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Hidden Factors You Need To Consider When Comparing Mortgage Rates

Hidden Factors You Need To Consider When Comparing Mortgage Rates

Couple comparing mortgage rates

Couple comparing mortgage ratesSo, you’ve been comparing mortgage rates online. You might have spotted some really low interest rates and thought, “Wow, that’s a great deal!” But hold on a second – are you sure you’re comparing apples to apples?

There are tons of different mortgages out there, and it’s super important to understand how they’re different from each other. But how do you figure out the best way to compare them? And what should you really be looking at?

Most people getting a home loan focus on the interest rate. That makes sense, right? After all, the interest rate decides how much extra you’ll pay on top of what you borrowed. But there’s more to the story than just the interest rate you see online. Other stuff can affect what mortgage rates you’ll be offered too.

Let me break it down for you and explain what else you should keep an eye on when you’re shopping for a new mortgage.

How You Should Be Comparing Mortgage Rates

Mortgages differ in several ways, including term length, whether they’re open or closed, how long the amortization period is, and interest rate. The interest rate is important for comparison and can explain the cost of different mortgages. Generally, lower interest rates mean fewer features. If you want more stability and flexibility, you can expect a higher interest rate.

When comparing mortgages, make sure you’re looking at similar options. Compare variable rate mortgages with other variable rate mortgages. If paying off your mortgage early is important and possible, you’ll want to look at open mortgages as opposed to closed mortgages.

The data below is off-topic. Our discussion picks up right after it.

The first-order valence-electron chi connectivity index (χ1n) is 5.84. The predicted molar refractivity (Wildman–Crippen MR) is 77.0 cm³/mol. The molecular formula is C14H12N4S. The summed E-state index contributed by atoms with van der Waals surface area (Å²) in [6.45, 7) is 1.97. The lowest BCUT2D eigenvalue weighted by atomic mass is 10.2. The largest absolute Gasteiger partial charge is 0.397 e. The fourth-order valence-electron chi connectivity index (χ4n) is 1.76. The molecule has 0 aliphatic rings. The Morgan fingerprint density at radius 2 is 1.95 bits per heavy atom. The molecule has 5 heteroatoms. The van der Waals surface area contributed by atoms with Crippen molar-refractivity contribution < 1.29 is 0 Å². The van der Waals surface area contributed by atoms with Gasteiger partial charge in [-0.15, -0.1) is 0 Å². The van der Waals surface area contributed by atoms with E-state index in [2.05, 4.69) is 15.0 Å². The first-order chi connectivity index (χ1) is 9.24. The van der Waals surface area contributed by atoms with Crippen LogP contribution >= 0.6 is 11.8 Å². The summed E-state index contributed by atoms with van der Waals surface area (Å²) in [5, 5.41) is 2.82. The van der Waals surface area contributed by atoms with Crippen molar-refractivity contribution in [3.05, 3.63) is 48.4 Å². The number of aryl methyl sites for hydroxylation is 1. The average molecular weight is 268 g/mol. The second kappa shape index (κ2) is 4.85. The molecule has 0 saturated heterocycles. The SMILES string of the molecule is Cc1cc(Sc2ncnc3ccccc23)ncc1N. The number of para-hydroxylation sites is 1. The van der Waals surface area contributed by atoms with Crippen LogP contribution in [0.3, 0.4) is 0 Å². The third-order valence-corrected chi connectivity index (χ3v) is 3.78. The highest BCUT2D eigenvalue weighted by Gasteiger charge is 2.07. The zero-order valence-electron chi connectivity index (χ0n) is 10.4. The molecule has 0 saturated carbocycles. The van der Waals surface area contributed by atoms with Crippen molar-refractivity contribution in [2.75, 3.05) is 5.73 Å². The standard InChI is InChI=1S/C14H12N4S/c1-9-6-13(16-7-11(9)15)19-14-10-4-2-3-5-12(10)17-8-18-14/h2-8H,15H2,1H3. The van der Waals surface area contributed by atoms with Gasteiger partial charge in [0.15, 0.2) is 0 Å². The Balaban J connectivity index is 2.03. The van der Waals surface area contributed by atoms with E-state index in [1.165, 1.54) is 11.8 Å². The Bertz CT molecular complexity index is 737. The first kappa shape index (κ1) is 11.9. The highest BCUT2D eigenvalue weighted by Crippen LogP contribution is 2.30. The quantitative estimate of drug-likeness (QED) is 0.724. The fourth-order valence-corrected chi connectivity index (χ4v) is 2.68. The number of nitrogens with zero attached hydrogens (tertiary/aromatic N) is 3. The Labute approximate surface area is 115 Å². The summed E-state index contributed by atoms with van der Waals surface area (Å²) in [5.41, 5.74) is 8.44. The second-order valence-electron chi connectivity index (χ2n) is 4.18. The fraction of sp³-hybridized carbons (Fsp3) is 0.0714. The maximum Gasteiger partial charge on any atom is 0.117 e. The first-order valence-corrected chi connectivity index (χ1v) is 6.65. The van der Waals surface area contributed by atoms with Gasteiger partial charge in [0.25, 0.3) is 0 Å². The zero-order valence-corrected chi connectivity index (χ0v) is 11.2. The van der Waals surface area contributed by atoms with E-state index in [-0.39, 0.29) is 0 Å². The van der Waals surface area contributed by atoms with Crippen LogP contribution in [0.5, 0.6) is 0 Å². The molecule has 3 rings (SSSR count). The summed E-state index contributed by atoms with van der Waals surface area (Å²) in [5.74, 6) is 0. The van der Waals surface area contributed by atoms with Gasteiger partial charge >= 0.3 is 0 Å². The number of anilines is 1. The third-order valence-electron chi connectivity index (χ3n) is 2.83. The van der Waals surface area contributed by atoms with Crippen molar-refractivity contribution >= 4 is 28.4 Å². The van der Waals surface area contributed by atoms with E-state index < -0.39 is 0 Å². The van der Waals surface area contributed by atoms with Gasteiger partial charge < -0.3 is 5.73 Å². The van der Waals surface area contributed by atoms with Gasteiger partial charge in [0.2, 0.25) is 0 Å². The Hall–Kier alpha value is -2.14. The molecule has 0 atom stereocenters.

Compare the APR, Not Just The Interest Rate

Start by finding a low interest rate, deciding between a fixed or variable mortgage, and choosing the loan term. Then, look at the loan’s annual percentage rate (APR) for a better comparison between lenders. The APR includes the interest rate plus any additional fees and costs, giving you a clearer picture of the total borrowing cost. This can vary between lenders.

What Can Affect The Mortgage Rate You’re Offered

After choosing the term and rate type for their mortgage, people often notice that rates for the same term can differ by a percentage point or more. Many factors can prevent borrowers from getting the best deal.

Longer rate holds typically mean higher interest rates. This is because lenders face increased costs when guaranteeing rates far into the future. The lowest rates are usually for “quick closes” – mortgages completed within 30-45 days of application. Applying closer to your closing date can potentially save you 0.1-0.2 percentage points. However, this strategy risks rates increasing while you wait.